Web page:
As the roller skate wheel spins

Roller skating enthusiasts are no doubt feeling the blues lately, as it appears Disco Ball Events’ run in Greater Napanee is coming to an end.

With no lease agreement between business owner Jay Bradley and building owner Lennox and Addington Agricultural Society, it’s not likely that there will be any roller-skating going inside the building anytime soon. October is typically when Disco Ball Events would open for the fall and winter season, operating weekends inside the York Street arena. Instead Bradley has been issued an Oct. 6 eviction notice to have all his equipment removed from the building.

Unfortunate as this whole situation is, it’s been made worse by the fact it has been played out online for all to see. Bradley shared his side to social media, prompting the Agricultural Society to respond with a release of their own, telling their side. As for which side is in the right, we’ll let readers come to their own conclusion. The reality is it shouldn’t have ever come to this point and private business dealings should remain just that-private. Once dirty laundry starts to get aired on social media, misconceptions are born and assumptions are made, often without all the information.

One positive take away should be the public support for actual roller-skating itself. Since the news of the lease drama broke, numerous residents have been sharing their stories of what the roller skating has meant for them, whether its parents who were happy to have a safe place for their kids to go or teens expressing their disappointment at losing one of their favourite hangouts. Napanee has long been short on activities for youth, particularly in the winter months. Anything that keeps kids active and social is a good thing.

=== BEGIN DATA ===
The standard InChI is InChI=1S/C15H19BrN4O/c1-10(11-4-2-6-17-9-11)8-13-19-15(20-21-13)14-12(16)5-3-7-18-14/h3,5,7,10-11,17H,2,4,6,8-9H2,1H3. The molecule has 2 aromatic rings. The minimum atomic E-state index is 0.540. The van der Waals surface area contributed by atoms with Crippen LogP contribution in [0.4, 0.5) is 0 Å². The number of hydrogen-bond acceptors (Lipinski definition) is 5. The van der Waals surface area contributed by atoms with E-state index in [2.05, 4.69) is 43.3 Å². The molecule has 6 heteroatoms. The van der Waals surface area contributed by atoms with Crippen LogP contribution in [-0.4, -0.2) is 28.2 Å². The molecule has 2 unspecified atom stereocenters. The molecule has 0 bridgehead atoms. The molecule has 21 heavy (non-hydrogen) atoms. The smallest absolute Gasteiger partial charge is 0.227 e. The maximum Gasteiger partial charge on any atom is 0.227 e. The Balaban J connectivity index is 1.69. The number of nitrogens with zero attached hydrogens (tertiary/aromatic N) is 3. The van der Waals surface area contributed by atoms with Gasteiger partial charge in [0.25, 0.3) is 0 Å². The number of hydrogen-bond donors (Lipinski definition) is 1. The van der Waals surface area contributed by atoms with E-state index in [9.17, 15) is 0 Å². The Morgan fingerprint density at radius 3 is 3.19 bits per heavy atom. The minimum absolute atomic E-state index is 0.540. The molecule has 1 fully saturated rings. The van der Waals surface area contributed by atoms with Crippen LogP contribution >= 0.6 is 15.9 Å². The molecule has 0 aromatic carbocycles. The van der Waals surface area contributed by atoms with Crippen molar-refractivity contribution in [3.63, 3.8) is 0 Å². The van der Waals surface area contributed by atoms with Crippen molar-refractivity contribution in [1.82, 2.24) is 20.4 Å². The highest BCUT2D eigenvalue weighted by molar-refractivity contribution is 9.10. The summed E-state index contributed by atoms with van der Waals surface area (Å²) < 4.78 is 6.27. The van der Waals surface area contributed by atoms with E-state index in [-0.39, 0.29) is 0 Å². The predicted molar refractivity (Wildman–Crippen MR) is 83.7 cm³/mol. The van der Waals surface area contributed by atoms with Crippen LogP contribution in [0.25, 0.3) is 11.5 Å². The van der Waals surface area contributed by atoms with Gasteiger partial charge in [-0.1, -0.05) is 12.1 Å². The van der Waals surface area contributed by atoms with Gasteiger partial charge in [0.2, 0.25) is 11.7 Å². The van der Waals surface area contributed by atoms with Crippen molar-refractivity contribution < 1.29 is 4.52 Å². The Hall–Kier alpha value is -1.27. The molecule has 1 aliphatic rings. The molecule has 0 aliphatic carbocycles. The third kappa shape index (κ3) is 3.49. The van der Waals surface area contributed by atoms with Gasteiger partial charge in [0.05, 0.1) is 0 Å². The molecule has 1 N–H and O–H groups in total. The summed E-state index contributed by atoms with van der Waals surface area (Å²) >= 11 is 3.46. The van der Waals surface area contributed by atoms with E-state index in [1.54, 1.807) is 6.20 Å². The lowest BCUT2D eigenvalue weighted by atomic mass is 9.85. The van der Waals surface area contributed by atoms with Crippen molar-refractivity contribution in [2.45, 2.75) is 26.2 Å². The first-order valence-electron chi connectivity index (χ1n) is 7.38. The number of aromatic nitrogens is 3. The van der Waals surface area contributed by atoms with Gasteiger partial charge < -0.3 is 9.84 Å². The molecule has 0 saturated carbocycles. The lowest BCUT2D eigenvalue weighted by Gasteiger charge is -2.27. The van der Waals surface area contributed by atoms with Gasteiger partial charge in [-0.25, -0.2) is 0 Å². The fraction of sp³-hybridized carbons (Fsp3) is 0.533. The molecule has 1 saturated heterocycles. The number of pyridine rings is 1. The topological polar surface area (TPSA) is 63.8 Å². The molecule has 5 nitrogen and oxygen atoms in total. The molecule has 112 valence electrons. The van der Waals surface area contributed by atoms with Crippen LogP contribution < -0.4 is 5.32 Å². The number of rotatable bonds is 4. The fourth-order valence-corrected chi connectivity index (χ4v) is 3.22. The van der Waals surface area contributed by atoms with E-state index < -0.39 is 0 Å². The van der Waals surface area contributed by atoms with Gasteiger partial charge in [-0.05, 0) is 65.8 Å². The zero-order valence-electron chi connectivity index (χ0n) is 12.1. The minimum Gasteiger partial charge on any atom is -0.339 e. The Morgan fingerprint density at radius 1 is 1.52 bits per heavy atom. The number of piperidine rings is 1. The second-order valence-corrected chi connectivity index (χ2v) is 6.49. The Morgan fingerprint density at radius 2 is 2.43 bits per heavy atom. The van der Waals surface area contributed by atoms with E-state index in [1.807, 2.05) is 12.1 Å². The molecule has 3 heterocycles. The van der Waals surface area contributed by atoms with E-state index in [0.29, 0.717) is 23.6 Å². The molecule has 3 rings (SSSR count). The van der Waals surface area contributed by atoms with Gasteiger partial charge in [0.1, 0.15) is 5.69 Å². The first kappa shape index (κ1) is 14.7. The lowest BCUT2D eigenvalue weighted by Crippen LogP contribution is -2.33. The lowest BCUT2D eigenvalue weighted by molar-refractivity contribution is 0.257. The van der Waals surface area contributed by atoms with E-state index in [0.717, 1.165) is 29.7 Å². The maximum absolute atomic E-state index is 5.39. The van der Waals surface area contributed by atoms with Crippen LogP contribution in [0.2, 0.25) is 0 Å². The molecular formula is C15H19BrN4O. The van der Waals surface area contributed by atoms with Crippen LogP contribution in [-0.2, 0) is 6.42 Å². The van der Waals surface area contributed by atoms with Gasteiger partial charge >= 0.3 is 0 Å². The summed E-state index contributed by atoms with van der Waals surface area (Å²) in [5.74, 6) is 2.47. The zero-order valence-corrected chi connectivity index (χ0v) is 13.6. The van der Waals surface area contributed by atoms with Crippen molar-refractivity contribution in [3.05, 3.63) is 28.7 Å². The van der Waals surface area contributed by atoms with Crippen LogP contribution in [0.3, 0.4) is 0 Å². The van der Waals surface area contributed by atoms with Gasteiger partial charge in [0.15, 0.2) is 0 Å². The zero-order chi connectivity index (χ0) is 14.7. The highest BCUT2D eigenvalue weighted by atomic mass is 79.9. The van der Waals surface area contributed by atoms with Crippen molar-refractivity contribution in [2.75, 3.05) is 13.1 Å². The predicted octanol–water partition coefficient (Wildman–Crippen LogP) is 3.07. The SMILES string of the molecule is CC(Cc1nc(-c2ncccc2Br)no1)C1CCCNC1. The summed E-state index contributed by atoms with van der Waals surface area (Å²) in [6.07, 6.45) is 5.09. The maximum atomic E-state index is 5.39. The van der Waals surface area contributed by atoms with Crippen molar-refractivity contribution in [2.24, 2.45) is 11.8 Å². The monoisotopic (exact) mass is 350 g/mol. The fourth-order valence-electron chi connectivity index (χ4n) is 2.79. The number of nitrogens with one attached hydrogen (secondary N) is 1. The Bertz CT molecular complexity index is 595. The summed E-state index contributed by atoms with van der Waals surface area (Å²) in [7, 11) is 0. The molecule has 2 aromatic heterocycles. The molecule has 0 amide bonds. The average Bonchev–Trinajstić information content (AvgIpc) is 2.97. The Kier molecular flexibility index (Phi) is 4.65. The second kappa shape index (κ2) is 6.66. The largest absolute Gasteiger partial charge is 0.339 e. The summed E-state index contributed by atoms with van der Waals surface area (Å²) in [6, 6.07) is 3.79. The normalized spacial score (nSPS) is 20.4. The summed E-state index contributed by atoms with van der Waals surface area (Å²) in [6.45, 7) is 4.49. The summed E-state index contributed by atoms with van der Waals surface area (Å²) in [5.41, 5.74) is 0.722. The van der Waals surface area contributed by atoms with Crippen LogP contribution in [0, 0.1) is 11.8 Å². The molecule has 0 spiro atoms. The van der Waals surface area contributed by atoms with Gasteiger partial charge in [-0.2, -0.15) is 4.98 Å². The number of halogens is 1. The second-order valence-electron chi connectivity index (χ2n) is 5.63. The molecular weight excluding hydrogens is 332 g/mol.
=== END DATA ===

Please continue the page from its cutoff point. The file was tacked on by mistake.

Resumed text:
Before getting into the journalism business, this reporter was introduced to the working world as a skate counter attendant of a roller skating rink in Whitby known as Wheelies. Though a bit bigger of an operation and more established in the community than Disco Ball Events, the idea was the same. During that time this future writer witnessed how a roller rink can be a community hub and what it can mean for skaters of all ages. In somewhat similar fashion Wheelies abruptly left the community when the owners sold it, assuring the employees at the time the incoming management intended to keep it operating as a roller rink. One week later we were informed that wasn’t the case anymore and we were all laid off. It’s now an office building.

The reaction within the community was the same, lamenting the loss of an institution within the town.

Ideally there’s a way to keep roller-skating in Napanee. Whether or not Bradley and the Agricultural Society can iron out their differences remains to be seen. Both seem interested in making it work one way or another. There’s definite interest from the community. All that’s left is to find a viable, sustainable way to make that happen. And have everyone get along in the process.

-Adam Prudhomme

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